Richard Phillips Feynman (1918-1988) was an American theoretical physicist known for his work in the path integral formulation of quantum mechanics, the theory of quantum electrodynamics, and the physics of the superfluidity of supercooled liquid helium, as well as in particle physics. Feynman, jointly with Julian Schwinger and Sin-Itiro Tomonaga, received the Nobel Prize in Physics in 1965. He developed a widely used pictorial representation scheme for the mathematical expressions governing the behavior of subatomic particles, which later became known as Feynman diagrams. In a 1999 poll of 130 leading international physicists he was ranked as one of the ten greatest physicists of all time.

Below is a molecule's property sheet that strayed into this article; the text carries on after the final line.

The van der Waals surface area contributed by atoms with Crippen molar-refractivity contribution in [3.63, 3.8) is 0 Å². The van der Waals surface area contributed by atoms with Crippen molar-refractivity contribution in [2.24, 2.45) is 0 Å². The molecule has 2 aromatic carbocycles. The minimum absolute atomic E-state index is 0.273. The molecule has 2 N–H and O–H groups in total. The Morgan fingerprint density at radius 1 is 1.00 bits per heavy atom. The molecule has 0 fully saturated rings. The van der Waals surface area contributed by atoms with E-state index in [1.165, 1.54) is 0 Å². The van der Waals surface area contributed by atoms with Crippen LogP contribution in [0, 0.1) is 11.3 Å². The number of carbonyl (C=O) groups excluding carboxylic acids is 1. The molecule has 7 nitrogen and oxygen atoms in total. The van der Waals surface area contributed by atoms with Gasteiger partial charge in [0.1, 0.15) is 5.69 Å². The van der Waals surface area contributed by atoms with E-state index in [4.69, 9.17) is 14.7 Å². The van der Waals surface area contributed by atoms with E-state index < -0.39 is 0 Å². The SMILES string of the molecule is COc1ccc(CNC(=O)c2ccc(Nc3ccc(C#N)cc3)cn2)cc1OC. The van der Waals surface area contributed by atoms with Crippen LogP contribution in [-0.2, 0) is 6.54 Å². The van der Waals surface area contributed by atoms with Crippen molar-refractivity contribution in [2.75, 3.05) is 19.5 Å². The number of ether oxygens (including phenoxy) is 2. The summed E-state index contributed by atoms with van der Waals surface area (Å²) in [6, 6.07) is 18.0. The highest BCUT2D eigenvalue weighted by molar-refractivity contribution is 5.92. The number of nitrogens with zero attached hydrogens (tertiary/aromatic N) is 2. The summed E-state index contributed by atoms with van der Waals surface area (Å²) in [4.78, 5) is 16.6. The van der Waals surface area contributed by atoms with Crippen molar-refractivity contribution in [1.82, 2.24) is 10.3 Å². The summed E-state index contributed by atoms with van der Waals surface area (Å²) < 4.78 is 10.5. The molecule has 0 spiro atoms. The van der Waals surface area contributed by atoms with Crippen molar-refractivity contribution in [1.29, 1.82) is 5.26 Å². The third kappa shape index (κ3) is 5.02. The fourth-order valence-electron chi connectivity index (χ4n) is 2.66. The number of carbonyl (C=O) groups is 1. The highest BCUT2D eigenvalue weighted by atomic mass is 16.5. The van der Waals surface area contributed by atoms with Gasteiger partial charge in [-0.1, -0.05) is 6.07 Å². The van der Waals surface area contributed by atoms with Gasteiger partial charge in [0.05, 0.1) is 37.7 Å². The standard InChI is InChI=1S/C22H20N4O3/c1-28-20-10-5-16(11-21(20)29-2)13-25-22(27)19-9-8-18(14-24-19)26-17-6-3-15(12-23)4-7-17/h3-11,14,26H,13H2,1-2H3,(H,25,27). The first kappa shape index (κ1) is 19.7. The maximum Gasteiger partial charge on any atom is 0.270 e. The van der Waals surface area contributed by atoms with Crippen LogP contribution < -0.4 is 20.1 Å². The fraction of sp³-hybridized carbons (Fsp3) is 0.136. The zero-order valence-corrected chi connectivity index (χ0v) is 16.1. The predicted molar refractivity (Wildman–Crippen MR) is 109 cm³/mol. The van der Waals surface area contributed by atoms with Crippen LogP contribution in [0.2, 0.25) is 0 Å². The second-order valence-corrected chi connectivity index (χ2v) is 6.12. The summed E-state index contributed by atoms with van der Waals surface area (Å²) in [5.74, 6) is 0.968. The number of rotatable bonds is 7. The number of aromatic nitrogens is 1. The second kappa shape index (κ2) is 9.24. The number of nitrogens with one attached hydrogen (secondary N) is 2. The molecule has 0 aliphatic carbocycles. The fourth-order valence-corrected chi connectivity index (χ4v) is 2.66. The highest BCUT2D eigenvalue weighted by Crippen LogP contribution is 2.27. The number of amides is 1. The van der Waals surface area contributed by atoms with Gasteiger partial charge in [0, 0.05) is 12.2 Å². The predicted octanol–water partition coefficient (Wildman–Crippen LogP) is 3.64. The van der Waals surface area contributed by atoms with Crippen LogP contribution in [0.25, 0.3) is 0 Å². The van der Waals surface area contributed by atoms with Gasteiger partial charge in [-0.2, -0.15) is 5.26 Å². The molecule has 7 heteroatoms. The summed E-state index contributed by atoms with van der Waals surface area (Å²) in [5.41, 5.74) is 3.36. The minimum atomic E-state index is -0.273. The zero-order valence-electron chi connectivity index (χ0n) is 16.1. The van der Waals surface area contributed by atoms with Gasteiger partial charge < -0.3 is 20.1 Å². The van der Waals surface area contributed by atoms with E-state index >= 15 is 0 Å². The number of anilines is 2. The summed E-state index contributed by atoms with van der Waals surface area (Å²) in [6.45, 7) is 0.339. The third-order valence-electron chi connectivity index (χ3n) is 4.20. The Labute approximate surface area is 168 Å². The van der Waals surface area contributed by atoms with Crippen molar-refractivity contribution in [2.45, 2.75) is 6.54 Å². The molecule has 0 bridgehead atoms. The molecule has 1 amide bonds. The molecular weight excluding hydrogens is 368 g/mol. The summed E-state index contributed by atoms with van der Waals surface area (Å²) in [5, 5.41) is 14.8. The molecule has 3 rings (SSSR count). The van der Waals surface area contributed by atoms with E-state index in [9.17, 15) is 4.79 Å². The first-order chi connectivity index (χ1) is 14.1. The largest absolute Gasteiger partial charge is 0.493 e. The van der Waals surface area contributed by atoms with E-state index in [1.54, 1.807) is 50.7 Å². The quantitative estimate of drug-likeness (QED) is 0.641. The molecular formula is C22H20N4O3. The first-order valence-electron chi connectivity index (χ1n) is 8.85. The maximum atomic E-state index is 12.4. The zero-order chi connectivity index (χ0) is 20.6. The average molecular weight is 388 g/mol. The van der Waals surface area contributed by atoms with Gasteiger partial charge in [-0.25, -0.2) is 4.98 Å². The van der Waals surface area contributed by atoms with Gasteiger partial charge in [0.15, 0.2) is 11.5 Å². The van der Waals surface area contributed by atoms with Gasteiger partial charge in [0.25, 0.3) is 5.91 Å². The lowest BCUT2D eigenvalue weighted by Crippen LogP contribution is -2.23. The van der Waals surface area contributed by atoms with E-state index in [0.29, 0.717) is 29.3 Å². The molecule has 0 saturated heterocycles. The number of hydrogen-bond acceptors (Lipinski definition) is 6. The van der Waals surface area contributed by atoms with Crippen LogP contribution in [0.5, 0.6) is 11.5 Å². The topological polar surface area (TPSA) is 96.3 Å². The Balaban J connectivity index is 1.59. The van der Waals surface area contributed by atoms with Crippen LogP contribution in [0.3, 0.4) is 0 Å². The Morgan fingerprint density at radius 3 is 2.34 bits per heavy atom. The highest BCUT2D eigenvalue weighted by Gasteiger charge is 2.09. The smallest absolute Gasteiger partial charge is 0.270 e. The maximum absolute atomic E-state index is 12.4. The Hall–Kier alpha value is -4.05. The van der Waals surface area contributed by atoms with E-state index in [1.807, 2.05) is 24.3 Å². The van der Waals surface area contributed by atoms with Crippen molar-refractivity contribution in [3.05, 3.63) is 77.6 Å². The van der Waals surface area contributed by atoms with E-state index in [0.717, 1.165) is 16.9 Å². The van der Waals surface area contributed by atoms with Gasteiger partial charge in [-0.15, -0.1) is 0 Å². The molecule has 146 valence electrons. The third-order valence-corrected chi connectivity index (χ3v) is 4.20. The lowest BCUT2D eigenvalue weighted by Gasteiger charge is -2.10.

One thought on “Richard Feynman – “Fun to Imagine: Using physics to explain how the world works” (1983)”

… so trees come from the air :)
loved the dismantling of the “why” question!
… so THAT’S what the differential on a vehicle is! i seem to remember paying good money once to get this fixed …
mmmm – stand in the middle of the stars and the atoms and enjoy it both ways …
an hour well spent – an excellent model for explaining anything to students

… so trees come from the air :)

loved the dismantling of the “why” question!

… so THAT’S what the differential on a vehicle is! i seem to remember paying good money once to get this fixed …

mmmm – stand in the middle of the stars and the atoms and enjoy it both ways …

an hour well spent – an excellent model for explaining anything to students